Self-editing your novel

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There are steps to editing your book that a writer can and should take prior to submitting manuscripts for publishing. Why risk an unwanted rejection or two or ten? The goal is for your story to be published. Here are some things I did that I found helpful.

Use resources- There are many books on the market that will help you as the writer to edit your book prior to submission. My favorite happened to be Browne and King: Self-editing for fiction writers. Others are Eats, shoots and leaves by Lynne Truss and The elements of style by Strunk and White. Read them. You and your prospective editor will be glad you did.

Beta Readers- After workshopping, editing, and re-editing, I gave it to a couple of people to read including my daughter. She has no qualms about pointing out my faults. She had a grammar teacher extraordinaire and knows grammar. Find ‘my daughter’ in your life. There is one. Ask for help.

Read Aloud- Reading your piece out loud can help shine a beacon of light on your errors. Do you want this? Yes. It may just not make sense when your ears listen to what you’ve read.

Be honest- Embrace your editor within.  Just because you like a particular passage in your story, ask yourself if it truly belongs there. I had to whittle away things that I thought were witty, passions of mine, and situations that weren’t really germane to my novel. Think of it like cleaning the clutter. The house looks so much better without it.

Hide your manuscript– Put your ms in a drawer for a while or keep that file closed on your computer. It can be horrifying when you look at it again and see all the errors in it. Yes. That piece you were so enamored with might be awful.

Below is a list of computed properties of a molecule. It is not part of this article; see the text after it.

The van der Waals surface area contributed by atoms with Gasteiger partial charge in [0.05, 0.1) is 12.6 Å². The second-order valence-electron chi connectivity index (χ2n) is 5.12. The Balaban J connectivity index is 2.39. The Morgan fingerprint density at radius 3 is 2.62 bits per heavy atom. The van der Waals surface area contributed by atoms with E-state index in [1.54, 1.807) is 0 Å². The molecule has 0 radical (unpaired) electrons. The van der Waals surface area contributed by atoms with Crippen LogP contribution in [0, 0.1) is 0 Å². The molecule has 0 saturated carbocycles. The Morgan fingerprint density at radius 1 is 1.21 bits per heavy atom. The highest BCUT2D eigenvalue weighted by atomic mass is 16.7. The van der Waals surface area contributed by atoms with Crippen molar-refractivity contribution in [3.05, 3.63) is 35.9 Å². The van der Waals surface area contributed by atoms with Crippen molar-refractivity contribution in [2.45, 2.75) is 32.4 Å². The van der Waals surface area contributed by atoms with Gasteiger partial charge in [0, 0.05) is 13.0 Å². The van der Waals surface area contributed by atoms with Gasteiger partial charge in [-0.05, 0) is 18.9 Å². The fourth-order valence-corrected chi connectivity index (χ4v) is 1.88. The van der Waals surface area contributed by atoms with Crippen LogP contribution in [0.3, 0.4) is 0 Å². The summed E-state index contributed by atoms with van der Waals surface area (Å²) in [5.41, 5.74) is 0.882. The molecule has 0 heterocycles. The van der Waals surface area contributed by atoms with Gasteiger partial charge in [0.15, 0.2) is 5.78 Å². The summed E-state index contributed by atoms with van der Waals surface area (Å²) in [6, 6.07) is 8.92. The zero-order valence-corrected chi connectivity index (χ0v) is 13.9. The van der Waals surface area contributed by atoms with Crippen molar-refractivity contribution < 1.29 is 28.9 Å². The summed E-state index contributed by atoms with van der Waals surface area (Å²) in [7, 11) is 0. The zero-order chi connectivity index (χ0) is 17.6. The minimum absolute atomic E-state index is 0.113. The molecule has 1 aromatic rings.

If you decide to hire an editor prior to submitting, I bet you’ll find one who will be happy to work with you in getting your manuscript into tip-top form for publication. An editor who is interested in your work, what you have to say, and how you say it will not be turned off by some errors. Do your best but don’t get paranoid about your submission. There wouldn’t be editors if writers didn’t need them. My editor helped me say what I needed to in a different way. Let’s face it. I’d been staring at my manuscript for a few years. Her eyes were fresh and it shows. Authors who self-publish might also try some of these steps. Unfortunately, many people can’t find publishers because the work isn’t edited well. Stepping out of our egos takes some ego strength.

Lastly, accept the number of revision your work may need. I spoke to a young writer recently who thought that ‘real authors’ write their books in a jiffy. Not so. Writing is a process not an event. Have fun.When you’ve polished your work to the point that you think it’s ready for submission, bite the bullet and do it.


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